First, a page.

Objective: The aim of the present study was to examine the behavioral and psychological responses of pregnant women during the 2003 severe acute respiratory syndrome (SARS) outbreak in Hong Kong.
Methods: Ethnographic interviews were first conducted to identify the common psychological and behavioral responses to the outbreak. This was followed by a case-control study of 235 consecutive pregnant women recruited during the SARS epidemic, and a historical cohort of 939 pregnant women recruited a year before the outbreak. Both cohorts completed standardized rating scales on depression, anxiety, and social support.
Results: Women in the SARS cohort adopted behavioral strategies to mitigate their risk of contracting infection. However, pregnant women tended to overestimate the risk of contracting SARS and nearly a third of the women were homebound. The anxiety level of the SARS cohort was slightly higher than that of the pre-SARS control. No statistical difference was found between the depression levels of the two cohorts.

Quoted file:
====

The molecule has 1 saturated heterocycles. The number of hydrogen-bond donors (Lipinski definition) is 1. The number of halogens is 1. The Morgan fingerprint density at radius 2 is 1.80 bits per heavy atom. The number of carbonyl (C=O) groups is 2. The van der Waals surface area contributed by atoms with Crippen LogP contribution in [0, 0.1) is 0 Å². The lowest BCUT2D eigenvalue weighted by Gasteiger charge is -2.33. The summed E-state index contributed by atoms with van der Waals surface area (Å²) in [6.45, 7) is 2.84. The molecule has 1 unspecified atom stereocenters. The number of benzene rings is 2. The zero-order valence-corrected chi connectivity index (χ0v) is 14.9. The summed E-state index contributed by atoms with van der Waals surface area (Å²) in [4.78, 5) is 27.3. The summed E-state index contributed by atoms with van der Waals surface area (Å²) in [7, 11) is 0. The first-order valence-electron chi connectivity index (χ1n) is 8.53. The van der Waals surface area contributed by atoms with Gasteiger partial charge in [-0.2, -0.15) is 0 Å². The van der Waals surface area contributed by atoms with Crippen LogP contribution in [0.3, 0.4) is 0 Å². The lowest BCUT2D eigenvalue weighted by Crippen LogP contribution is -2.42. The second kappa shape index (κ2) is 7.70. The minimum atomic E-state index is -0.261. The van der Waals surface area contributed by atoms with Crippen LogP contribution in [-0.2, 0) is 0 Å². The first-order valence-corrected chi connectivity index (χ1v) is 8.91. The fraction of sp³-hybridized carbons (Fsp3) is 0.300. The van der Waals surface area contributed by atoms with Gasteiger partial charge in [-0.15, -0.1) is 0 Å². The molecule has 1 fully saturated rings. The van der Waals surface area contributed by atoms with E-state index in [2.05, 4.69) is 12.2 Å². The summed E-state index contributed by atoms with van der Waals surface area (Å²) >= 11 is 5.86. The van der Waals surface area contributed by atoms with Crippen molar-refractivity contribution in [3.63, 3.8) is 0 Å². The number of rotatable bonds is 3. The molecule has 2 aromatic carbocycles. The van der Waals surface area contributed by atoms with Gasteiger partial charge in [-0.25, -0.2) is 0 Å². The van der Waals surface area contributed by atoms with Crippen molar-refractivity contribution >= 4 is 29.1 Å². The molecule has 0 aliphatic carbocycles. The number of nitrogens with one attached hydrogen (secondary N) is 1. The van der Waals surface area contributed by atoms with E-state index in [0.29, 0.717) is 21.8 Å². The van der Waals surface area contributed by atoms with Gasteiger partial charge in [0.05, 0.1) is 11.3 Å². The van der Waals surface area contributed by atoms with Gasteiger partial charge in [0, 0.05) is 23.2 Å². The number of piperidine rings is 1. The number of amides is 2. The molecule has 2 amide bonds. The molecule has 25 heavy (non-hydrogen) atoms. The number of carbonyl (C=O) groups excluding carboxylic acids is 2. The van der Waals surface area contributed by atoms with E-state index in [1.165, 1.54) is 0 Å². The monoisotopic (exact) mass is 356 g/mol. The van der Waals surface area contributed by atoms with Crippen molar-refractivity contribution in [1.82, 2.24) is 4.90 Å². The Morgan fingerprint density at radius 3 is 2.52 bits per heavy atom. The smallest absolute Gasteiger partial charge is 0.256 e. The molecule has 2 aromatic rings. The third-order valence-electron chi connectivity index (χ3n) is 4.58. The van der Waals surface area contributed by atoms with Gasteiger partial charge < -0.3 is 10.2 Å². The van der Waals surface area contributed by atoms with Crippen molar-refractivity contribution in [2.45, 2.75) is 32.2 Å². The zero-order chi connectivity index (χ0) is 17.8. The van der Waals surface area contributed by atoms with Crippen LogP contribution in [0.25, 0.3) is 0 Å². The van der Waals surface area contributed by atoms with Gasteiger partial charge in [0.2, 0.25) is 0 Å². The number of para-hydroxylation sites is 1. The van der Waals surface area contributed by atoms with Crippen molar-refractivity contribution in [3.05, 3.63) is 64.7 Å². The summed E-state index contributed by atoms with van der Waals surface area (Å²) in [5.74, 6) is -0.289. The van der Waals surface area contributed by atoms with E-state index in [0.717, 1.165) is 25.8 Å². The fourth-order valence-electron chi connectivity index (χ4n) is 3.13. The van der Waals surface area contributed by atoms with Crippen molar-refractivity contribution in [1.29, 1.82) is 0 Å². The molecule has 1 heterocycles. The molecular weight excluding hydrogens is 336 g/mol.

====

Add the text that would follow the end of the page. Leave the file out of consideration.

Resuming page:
Conclusion: The improved social support experienced by pregnant women during SARS might have buffered the stress associated with an outbreak. However, clinicians should monitor for overestimation of infectious risk among pregnant women.